What do I need to qualify?
Qualifying to purchase a home from Camden Homes is fairly standard to conventional ways of buying a home with a real estate agent, mortgage company, and title company in tow. The difference is that we do everything we can to make things easy for you. We have our preferred lender on-site at each of our model homes to help you through the process of getting you into your new home. From there, we help find the right program that fits your needs. What you’ll definitely need:
  • 2 forms of legal ID
    • ITIN, State ID, Matricula, Drivers License
  • Last 2 months of bank statements and pay stubs*
  • Last 2 years of tax returns*
  • Down payment (amount dependent of purchase/lease option and financing)
*In the event that you are missing tax returns or bank statements/pay stubs, we may be able to still help you qualify for a new home with Camden Homes. Contact us today to schedule an appointment with one of our representatives.
Do I need a real estate agent to purchase a home from Camden Homes?

The short answer is “No”. You do not need to need a real estate agent to purchase a home from Camden Homes. We have representatives and lenders on-site at each of our model homes. Our team and partners can assist you with your purchase. If you have a real estate agent representing your interests, we can definitely work with them as well.

What do I need to lease a home from Camden Homes?

Our purpose at Camden Homes is to change your life by helping you fulfill the American Dream of living in a home. You may find that living in a home means you want to lease one rather than purchasing. We offer you that option as well. To lease a home from Camden Homes, you need to …..

I have to make a choice between an updated home in an older neighborhood or a newer home in a more modern neighborhood. The home in the older neighborhood has almost everything I want and is much larger, but which makes the most sense as an investment?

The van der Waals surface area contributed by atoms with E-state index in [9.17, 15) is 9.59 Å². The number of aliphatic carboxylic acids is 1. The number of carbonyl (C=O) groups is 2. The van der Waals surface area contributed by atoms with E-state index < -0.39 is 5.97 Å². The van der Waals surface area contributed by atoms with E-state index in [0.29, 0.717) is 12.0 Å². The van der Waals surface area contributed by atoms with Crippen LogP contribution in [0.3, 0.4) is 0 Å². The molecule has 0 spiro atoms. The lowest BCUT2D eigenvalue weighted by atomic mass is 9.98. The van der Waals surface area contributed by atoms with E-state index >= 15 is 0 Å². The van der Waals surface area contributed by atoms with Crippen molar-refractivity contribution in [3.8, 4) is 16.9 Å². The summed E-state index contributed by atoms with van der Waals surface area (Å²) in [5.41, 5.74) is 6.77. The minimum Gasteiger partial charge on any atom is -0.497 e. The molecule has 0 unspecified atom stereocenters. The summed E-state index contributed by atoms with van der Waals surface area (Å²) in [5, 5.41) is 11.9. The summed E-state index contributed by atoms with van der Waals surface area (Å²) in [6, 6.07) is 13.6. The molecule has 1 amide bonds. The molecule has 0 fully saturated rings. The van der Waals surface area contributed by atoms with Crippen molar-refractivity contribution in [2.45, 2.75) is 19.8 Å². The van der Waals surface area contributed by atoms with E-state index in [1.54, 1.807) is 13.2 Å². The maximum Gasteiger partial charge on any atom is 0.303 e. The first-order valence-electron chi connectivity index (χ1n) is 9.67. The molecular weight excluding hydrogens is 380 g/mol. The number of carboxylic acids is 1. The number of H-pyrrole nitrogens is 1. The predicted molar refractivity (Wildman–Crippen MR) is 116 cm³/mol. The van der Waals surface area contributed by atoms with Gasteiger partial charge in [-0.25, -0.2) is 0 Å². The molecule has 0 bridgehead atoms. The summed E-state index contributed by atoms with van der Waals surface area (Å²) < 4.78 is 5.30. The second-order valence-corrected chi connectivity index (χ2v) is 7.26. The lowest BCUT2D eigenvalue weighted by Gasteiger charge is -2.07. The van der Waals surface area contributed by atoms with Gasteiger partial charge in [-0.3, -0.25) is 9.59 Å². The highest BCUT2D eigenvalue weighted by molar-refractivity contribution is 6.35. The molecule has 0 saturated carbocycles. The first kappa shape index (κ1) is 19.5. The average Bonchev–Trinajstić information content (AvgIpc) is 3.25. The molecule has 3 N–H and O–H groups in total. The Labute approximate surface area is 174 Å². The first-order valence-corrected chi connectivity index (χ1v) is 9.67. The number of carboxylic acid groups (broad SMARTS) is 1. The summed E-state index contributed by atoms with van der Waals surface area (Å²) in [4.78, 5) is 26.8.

If your goal is to buy a home for it’s resale value and the one you are thinking of buying in the older neighborhood is at the upper end of values for that neighborhood, then it may not be the wisest choice. If it is similar or lower in price to the others, then there should be no problem, because pricing should be considered in relation to the local neighborhood and not compared to homes in other neighborhoods (for the most part)

Plus, is it a neighborhood on the decline, or are others going to be fixing things up, too, so that it is a neighborhood that is improving? It could turn out to be a very good deal as long as you don’t “overpay” because of the recent improvements.

Remember that you also buy a home for it’s value to you as a “home,” and that is something else you should consider. Which neighborhood would you AND your family feel most comfortable in?

When buying a new home, what upgrades should we go for? What holds the most value? Do we upgrade the lot? Pick more square footage in the house? Add an extra bedroom?, etc.

A lot depends on why you are buying the house. Are you buying it mostly as a home or mostly as an investment? There is a difference.

For the most part, upgrades are high-profit items for builders. They aren’t designed to enhance the value of the house, but make you happier with the house you do buy.

If you are looking at your home as an investment, then you buy from the smaller to medium size in the tract and spend only a minimal amount on upgrades. If you are looking at your purchase as a home, then you select upgrades that will enhance your quality of living.

One rule of thumb is to always upgrade the carpet and padding.